Towards Quality and Equality: Distance Education Developments in the Asia/Pacific Region
One of the most significant distance education developments within the Pacific region in recent years has been the diminishing quality and increasing inequality created by ad hoc competition. Four views of quality are relevant: (1) quality has no existence as an absolute, it is inseparable from context, always relative; (2) indicators for quality measurement can have no inherent or reliable meaning independent of context, including socio-economic, political, and other factors; (3) indicators tend to focus on cause/effect data, to isolate parts of what is ultimately not so much a thing as it is a set of relationships; (4) value-neutral approaches to quality are ultimately invalid. Whether recognized or not, connections exist between the regional and national endeavors of Pacific Island states and New Zealand and Australia as Pacific Rim countries. Competition can be detrimental to both educational health and quality. Clients with few resources do not always have the freedom to choose what they see as good. Through aid-assisted program delivery and multiple scholarship award schemes, Pacific Rim countries are undermining their postsecondary institutions. The University of the South Pacific and other local institutions cannot compete equally against externally funded packages; their long-term viability on is endangered. The region has infinite potential for strengthened and new developments in distance education. Institutions and governments must evaluate distance education's quality, clients, and social and economic consequences. (YLB)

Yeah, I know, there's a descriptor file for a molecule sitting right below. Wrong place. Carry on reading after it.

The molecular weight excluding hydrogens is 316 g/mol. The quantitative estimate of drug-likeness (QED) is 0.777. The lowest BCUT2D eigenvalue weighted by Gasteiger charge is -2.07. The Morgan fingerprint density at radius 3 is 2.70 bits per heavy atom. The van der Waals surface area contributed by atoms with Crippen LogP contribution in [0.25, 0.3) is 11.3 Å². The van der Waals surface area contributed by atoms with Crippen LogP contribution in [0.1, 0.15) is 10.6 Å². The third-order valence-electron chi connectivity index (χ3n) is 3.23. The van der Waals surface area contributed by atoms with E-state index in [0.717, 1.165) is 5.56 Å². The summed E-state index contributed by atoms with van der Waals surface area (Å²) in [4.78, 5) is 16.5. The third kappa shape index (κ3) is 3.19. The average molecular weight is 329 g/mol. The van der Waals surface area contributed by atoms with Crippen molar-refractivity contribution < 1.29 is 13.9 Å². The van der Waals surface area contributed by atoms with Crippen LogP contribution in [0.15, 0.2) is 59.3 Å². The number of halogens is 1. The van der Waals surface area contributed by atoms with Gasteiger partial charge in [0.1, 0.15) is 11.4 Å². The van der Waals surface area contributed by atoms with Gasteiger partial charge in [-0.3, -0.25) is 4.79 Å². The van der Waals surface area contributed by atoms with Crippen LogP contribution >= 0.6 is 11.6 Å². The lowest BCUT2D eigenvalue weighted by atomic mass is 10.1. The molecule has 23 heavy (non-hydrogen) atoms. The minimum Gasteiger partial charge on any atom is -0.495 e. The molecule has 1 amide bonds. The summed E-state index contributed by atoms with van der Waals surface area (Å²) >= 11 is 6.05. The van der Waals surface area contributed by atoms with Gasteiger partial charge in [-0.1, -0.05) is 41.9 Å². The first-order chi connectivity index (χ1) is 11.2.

Matthewson, C. Towards Quality and Equality: Distance Education Developments in the Asia/Pacific Region.